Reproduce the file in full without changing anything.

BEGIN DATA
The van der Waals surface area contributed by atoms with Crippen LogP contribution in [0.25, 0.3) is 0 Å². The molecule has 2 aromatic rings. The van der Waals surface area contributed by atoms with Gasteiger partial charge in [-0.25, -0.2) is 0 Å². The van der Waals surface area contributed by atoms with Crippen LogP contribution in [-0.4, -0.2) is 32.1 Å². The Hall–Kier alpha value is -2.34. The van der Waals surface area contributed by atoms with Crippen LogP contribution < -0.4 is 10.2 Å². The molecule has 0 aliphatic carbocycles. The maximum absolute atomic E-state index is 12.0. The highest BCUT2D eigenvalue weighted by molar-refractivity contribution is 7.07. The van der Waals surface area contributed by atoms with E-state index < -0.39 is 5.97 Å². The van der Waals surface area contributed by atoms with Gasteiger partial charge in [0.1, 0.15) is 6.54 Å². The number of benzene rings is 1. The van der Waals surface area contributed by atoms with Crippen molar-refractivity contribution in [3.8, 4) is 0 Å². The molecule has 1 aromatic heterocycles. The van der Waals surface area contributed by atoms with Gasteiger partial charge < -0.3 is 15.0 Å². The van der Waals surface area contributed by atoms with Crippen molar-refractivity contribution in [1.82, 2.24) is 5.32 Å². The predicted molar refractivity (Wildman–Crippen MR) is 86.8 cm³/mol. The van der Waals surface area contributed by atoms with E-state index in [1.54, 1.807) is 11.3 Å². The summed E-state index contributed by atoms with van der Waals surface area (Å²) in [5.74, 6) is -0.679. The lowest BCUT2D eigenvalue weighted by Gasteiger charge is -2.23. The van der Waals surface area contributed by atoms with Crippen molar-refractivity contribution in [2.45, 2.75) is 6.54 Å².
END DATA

The van der Waals surface area contributed by atoms with Crippen LogP contribution in [0.25, 0.3) is 0 Å². The molecule has 2 aromatic rings. The van der Waals surface area contributed by atoms with Gasteiger partial charge in [-0.25, -0.2) is 0 Å². The van der Waals surface area contributed by atoms with Crippen LogP contribution in [-0.4, -0.2) is 32.1 Å². The Hall–Kier alpha value is -2.34. The van der Waals surface area contributed by atoms with Crippen LogP contribution < -0.4 is 10.2 Å². The molecule has 0 aliphatic carbocycles. The maximum absolute atomic E-state index is 12.0. The highest BCUT2D eigenvalue weighted by molar-refractivity contribution is 7.07. The van der Waals surface area contributed by atoms with E-state index < -0.39 is 5.97 Å². The van der Waals surface area contributed by atoms with Gasteiger partial charge in [0.1, 0.15) is 6.54 Å². The number of benzene rings is 1. The van der Waals surface area contributed by atoms with Crippen molar-refractivity contribution in [3.8, 4) is 0 Å². The molecule has 1 aromatic heterocycles. The van der Waals surface area contributed by atoms with Gasteiger partial charge < -0.3 is 15.0 Å². The van der Waals surface area contributed by atoms with Crippen molar-refractivity contribution in [1.82, 2.24) is 5.32 Å². The predicted molar refractivity (Wildman–Crippen MR) is 86.8 cm³/mol. The van der Waals surface area contributed by atoms with E-state index in [1.54, 1.807) is 11.3 Å². The summed E-state index contributed by atoms with van der Waals surface area (Å²) in [5.74, 6) is -0.679. The lowest BCUT2D eigenvalue weighted by Gasteiger charge is -2.23. The van der Waals surface area contributed by atoms with Crippen molar-refractivity contribution in [2.45, 2.75) is 6.54 Å².